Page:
Trace utility networks

Proper network management involves tracing your network to optimize paths for resources to travel. The utility network's tracing function provides a framework that can be used to help deliver resources to customers, track the health of a network, and identify deteriorating areas.

How tracing works

A trace begins at one or more starting points or at the subnetwork controller for the specified subnetwork and spans outward in a radial fashion. It travels through the network along paths of connected features and objects until it reaches an end location. The end location can be a barrier or the end of a path. Upon completion, the results of a trace are returned in the form of a selection set, through aggregated geometry in multipart feature classes, as a connectivity graph, or as information in a specified .json file. The trace result can be used for a variety of things. For example, a resulting selection set could be used as input to a reporting function, propagated to other map or diagram views. The aggregated geometry of trace results could also be reviewed using different filters to compare results. A connectivity graph can be used to build your own index or representation of the data in another application. Feature-based information can be exported for analysis and integration with external systems.

To learn more about these components, see Starting points, Barriers, and Trace results.

The tier definition of a domain network impacts how subnetwork-based traces are handled. For domain networks with partitioned tier definitions, subnetwork-based traces stop at subnetwork controllers. For domain networks with hierarchical tier definitions, subnetwork-based traces stop at subnetwork controllers that have a tier name that matches the tier specified in the trace.

Terminals represent ports on a network feature such as a device or junction object. A network feature that is defined as a subnetwork controller must have a terminal assigned with one port designated as the upstream. You can choose whether to enforce terminals on nonsubnetwork controller key features, such as valves. Using terminals gives you control over the internal paths of a network feature, promoting more accurate trace results. For example, a tristate switch device is used to control the flow of electricity between one wire and another. Electricity enters through one terminal and can exit through one of the three other terminals, depending on the valid path set for the device.

To learn more about terminals, see Terminal management.

Connectivity and traversability

There are two terms used to describe how utility network features relate to one another. Connectivity describes the state in which two features have geometric coincident-based connectivity or are connected via a connectivity association. Traversability describes the situation in which two features are connected or associated and have appropriate attributes. The attributes and attribute values considered during a trace are controlled by configurations set up through geoprocessing tools.

Tracing operations travel a network in one of two methods, by using either connectivity or traversability. The method a trace uses is controlled by the type of trace used. The advanced parameters in the Set Subnetwork Definition and Trace tools control the details of traversability traces.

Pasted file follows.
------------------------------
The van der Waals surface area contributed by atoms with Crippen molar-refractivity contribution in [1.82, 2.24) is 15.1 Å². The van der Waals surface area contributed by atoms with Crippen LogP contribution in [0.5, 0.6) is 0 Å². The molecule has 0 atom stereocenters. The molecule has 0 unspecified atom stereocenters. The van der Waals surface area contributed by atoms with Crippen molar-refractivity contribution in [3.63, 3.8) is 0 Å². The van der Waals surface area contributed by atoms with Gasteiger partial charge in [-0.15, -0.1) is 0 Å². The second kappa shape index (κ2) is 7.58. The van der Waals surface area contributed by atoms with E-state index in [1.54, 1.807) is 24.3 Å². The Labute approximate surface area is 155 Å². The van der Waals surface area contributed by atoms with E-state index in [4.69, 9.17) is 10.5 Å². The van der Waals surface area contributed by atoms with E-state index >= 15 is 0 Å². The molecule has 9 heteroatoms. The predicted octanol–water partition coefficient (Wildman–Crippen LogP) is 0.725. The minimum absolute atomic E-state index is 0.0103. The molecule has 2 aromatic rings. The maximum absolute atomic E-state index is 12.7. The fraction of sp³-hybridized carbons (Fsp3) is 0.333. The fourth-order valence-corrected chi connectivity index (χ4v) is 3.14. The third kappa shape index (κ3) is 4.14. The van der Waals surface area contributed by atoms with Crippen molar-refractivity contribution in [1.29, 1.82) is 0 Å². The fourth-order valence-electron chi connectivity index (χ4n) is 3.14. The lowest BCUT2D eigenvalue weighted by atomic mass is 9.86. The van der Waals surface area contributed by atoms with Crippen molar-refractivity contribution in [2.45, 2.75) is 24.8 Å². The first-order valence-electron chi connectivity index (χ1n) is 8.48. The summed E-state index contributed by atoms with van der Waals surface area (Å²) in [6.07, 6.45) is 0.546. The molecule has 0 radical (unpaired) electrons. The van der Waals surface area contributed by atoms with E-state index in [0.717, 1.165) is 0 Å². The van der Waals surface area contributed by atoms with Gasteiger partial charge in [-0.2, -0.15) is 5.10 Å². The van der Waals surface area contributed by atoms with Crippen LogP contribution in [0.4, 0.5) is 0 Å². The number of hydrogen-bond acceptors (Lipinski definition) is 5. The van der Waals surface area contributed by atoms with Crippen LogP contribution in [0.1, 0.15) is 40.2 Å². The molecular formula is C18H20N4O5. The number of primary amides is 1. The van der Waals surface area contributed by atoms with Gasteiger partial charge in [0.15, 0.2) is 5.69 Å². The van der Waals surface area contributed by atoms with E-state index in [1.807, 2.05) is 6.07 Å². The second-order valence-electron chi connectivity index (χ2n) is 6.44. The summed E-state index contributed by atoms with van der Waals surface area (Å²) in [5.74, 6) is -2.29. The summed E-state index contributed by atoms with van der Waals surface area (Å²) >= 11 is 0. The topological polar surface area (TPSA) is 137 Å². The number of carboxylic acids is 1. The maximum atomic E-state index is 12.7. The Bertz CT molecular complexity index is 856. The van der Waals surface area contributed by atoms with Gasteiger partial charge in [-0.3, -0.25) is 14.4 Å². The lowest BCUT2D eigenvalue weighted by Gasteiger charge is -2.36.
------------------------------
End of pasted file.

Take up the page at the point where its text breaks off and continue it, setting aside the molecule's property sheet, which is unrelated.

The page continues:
To learn more, see Connectivity and traversability.

Flow direction in a utility network

Understanding how resources flow along a network edge is essential when performing subnetwork based traces in the utility network. By default, trace operations determine the direction of flow on the fly by locating the subnetwork controllers after discovering whether a domain network is source or sink based. In most cases, subnetwork-based traces require at least one subnetwork controller for each subnetwork to determine flow direction during a trace. When performing a directional trace to find upstream or downstream features, upstream traces travel toward subnetwork controllers in source-based domain networks and away from subnetwork controllers in sink-based domain networks while downstream traces do the opposite.

If you use a model which relies on the digitized direction of lines to determine the direction that resources flow in the network, you can use the Use Digitized Direction parameter to determine flow in upstream and downstream traces based on the digitized direction of the line and the Flow direction attribute.


The Use Digitized Direction parameter is available with Utility Network Version 7 and later. When working in an enterprise deployment this requires ArcGIS Enterprise 11.3 or later.

To learn more, see Utility network trace types.

Set flow direction

When you create or upgrade a utility network to version 7 or later, the Flow direction network attribute is assigned to the FLOWDIRECTION field for all Line and EdgeObject classes in the domain network and the StructureLine and StructureEdgeObject classes in the structure network. This supports the Use Digitized Direction parameter on the Trace and Add Trace Configuration tools.

By default, flow direction is established with the digitized direction for line classes and with direction of the From and To global ID for edge objects in the association. A coded-value domain is used to set the direction of flow in three ways:



With digitized direction

Flow direction is established along the digitized direction of lines and with the direction of the From global ID and To global ID of the edge object in the association. This is the default.


Against digitized direction

Flow direction is established against the digitized direction of lines, and against the direction of the From global ID and To global ID of the edge object in the association.



Flow direction is bidirectional or undetermined.

To set flow direction on line features or edge objects in a utility network, complete the following steps:

  1. On the Edit tab, in the Selection group, click Attributes Attributes.
  2. Click Select Select, select the features, and expand the selection in the pane.